Nationality Rooms Share Holiday Customs

  • Lithuanian Classroom Chairperson Janet Carlisle and E. Maxine Bruhns, director of the Nationality Rooms and Intercultural Exchange Programs since 1965, stand next to a Christmas tree in the room. The tree is decorated with straw ornaments made by local nuns and small children, some more than two decades ago. Many Nationality Rooms are decked out in holiday décor that reflects the traditions of their cultures.
  • Members of the Afro-Colombian Dance Ensemble perform a Bullerengue-style dance at the Nationality Rooms Holiday Open House. The dancers, from left, are Noelle Potts, Kathryn Hines, Carolyn Ready, Victoria Lowrey and Shannon O'Reilly.
  • The Afro-Colombian Dance Ensemble conclude a Mapalé-style dance at the Holiday Open House. Atop is Katie Vrankin and on the bottom, from left, is Darrin Mosley, Maria Strnisha, Natalie Goforth, Molly Huey, Na'Keisha Barber, Victoria Lowrey and Carolyn Ready.
  • Members of the GTEV D’Lustigen Isartaler, widely considered Southwestern Pennsylvania’s premiere Bavarian cultural education organization, in traditional ethnic attire moments before their dance performance. From left: Emily Newcamp, Edward Loibl, Béla Pater, Maria Goelz, Shelly Newcamp, Ethan Fitten and Kimberly Pavicic.
  • Members of the Bavarian cultural organization GTEV D’Lustigen Isartaler during their dance routine. From left, are Shelly Newcamp, Edward Loibl, Emily Newcamp and Béla Pater.
  • Dancers from the Filipino American Association of Pittsburgh enter the Commons Room for their fan dance performance. Pitt plans to begin construction of a Philippine Classroom — the 31st Nationality Room — in the summer of 2018. From left: Jared Jae Vilao, Marie Claire Rethage, Jason Chan, Patrick Cuevas and Lilian Stefanick.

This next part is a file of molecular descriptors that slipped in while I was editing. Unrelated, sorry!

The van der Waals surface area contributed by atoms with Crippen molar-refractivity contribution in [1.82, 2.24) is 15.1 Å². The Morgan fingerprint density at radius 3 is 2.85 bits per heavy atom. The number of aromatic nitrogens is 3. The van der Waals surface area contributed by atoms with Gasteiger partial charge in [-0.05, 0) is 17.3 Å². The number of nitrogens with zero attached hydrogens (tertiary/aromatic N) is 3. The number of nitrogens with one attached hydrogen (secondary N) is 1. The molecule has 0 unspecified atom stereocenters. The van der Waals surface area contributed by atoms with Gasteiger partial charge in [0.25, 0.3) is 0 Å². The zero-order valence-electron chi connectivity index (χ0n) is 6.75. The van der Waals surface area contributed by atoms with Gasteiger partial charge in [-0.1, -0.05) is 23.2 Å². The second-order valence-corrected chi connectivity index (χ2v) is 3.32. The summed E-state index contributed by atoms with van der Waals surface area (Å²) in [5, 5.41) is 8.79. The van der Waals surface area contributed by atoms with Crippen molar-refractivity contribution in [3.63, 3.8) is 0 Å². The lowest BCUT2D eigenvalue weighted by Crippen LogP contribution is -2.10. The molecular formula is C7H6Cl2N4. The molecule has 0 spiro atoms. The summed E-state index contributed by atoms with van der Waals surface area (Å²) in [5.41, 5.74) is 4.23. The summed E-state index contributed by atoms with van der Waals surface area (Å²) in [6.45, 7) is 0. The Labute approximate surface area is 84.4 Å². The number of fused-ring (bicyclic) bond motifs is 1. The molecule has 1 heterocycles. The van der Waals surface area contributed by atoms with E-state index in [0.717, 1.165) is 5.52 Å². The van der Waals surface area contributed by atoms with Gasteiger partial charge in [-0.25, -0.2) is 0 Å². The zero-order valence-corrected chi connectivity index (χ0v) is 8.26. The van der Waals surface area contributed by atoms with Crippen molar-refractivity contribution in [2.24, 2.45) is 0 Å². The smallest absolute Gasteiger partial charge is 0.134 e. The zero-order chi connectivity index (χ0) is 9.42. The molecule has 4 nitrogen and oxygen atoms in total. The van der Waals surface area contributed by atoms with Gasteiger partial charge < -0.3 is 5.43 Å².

• Representatives of the African Heritage Classroom Committee at their booth, offering ethnic crafts and foods for sale. Dedicated in 1989, this Nationality Room is designed after a courtyard of an 18th century Asante temple. From left: committee member Kay Fitts, Joan Dickerson, treasurer of the room; and Chairperson and Pitt staff member Donna Alexander.

Garlands laced with pine cones, bay leaves and straw adorn the rear windows and right-hand wall of the Lithuanian Nationality Room inside the Cathedral of Learning. The grass cords converge at a 6-foot Christmas tree, decorated with handcrafted straw ornaments made by local nuns and children.

“Decorations in the Lithuanian classroom convey a reverence for nature that is customary within our culture. It’s very simplistic, but I feel there is a certain beauty in that simplicity,” said Janet Carlisle, who is of Lithuanian descent and is chairperson for the Lithuanian Nationality Room.